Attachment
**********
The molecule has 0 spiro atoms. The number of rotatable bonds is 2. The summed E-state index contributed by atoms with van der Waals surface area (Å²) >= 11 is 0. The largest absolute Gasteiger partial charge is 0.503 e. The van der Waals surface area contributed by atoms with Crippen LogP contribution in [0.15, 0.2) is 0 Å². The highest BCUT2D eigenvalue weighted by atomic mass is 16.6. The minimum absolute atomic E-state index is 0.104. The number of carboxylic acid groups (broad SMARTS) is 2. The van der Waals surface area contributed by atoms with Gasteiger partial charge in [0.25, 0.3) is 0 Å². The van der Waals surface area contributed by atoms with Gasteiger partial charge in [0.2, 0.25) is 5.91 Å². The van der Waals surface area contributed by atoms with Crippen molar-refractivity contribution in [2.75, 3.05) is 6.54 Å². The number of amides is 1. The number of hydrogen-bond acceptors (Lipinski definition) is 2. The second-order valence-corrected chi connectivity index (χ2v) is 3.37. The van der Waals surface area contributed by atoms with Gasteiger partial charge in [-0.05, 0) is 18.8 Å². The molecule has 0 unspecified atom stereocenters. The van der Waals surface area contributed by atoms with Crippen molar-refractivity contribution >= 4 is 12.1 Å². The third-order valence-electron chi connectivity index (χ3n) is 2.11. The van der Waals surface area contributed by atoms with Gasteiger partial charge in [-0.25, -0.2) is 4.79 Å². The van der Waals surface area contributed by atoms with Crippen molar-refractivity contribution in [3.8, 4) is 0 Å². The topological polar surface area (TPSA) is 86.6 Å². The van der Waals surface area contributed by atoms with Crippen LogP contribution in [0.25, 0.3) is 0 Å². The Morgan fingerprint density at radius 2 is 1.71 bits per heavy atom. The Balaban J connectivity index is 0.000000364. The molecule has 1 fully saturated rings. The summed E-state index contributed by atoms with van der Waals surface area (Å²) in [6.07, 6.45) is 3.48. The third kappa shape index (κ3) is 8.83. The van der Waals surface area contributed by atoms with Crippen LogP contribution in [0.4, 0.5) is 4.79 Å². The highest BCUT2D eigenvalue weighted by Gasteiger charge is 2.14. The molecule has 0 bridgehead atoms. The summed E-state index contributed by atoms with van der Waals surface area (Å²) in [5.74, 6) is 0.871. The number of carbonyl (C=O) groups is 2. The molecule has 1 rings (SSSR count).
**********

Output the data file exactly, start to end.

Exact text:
The molecule has 0 spiro atoms. The number of rotatable bonds is 2. The summed E-state index contributed by atoms with van der Waals surface area (Å²) >= 11 is 0. The largest absolute Gasteiger partial charge is 0.503 e. The van der Waals surface area contributed by atoms with Crippen LogP contribution in [0.15, 0.2) is 0 Å². The highest BCUT2D eigenvalue weighted by atomic mass is 16.6. The minimum absolute atomic E-state index is 0.104. The number of carboxylic acid groups (broad SMARTS) is 2. The van der Waals surface area contributed by atoms with Gasteiger partial charge in [0.25, 0.3) is 0 Å². The van der Waals surface area contributed by atoms with Gasteiger partial charge in [0.2, 0.25) is 5.91 Å². The van der Waals surface area contributed by atoms with Crippen molar-refractivity contribution in [2.75, 3.05) is 6.54 Å². The number of amides is 1. The number of hydrogen-bond acceptors (Lipinski definition) is 2. The second-order valence-corrected chi connectivity index (χ2v) is 3.37. The van der Waals surface area contributed by atoms with Gasteiger partial charge in [-0.05, 0) is 18.8 Å². The molecule has 0 unspecified atom stereocenters. The van der Waals surface area contributed by atoms with Crippen molar-refractivity contribution >= 4 is 12.1 Å². The third-order valence-electron chi connectivity index (χ3n) is 2.11. The van der Waals surface area contributed by atoms with Gasteiger partial charge in [-0.25, -0.2) is 4.79 Å². The van der Waals surface area contributed by atoms with Crippen molar-refractivity contribution in [3.8, 4) is 0 Å². The topological polar surface area (TPSA) is 86.6 Å². The van der Waals surface area contributed by atoms with Crippen LogP contribution in [0.25, 0.3) is 0 Å². The Morgan fingerprint density at radius 2 is 1.71 bits per heavy atom. The Balaban J connectivity index is 0.000000364. The molecule has 1 fully saturated rings. The summed E-state index contributed by atoms with van der Waals surface area (Å²) in [6.07, 6.45) is 3.48. The third kappa shape index (κ3) is 8.83. The van der Waals surface area contributed by atoms with Crippen LogP contribution in [0.4, 0.5) is 4.79 Å². The highest BCUT2D eigenvalue weighted by Gasteiger charge is 2.14. The molecule has 0 bridgehead atoms. The summed E-state index contributed by atoms with van der Waals surface area (Å²) in [5.74, 6) is 0.871. The number of carbonyl (C=O) groups is 2. The molecule has 1 rings (SSSR count).